“I’m not a midwife! I will pray!” Hannah Peart cried, as she ran through the night in search of local health care workers. Hannah, a registered nurse, was serving with YWAM Medical Ships in the Delta Fly District of Western Province, Papua New Guinea.
It was a medical emergency. Seconds earlier, while treating patients, a lady had run into the clinic in search of urgent assistance. There was a mother in labour, but the baby was stuck at the shoulders – head delivered, but very blue.
Help in tow, Hannah returned to find the baby born limp and not breathing. Joanna, one of the health care workers, took immediate charge; administering manual suction whilst instructing Hannah to begin CPR.
They were fighting difficult odds, with no oxygen, and no appropriately sized mask to administer the baby assistance. After five long minutes of stimulation, CPR, and suction, the baby started breathing – shallow and irregularly. After another five, shallow but on their own. After a further ten, a wash of relief fell over the team as the baby gave its first loud cry. This baby was a living miracle, in front of their eyes, within their arms.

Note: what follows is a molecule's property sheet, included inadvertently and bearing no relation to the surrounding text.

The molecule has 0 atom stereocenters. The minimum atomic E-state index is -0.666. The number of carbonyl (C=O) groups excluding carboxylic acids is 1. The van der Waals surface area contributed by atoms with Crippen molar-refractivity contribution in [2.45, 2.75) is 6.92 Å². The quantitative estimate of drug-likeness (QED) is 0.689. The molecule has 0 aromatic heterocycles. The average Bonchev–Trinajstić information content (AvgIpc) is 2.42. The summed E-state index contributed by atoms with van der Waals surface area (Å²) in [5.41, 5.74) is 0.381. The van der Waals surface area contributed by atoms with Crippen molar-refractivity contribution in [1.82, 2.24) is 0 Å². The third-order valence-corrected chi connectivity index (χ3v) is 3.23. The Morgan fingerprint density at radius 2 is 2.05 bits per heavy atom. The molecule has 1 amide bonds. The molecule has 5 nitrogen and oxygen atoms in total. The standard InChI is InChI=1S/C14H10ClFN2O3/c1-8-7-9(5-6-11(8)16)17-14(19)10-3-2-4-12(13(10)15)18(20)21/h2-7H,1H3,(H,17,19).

“I am amazed at the health workers here,” Hannah said, reflecting on the experience, “not only their expertise, but their persistence. Even with such limited resources, they do not give up.”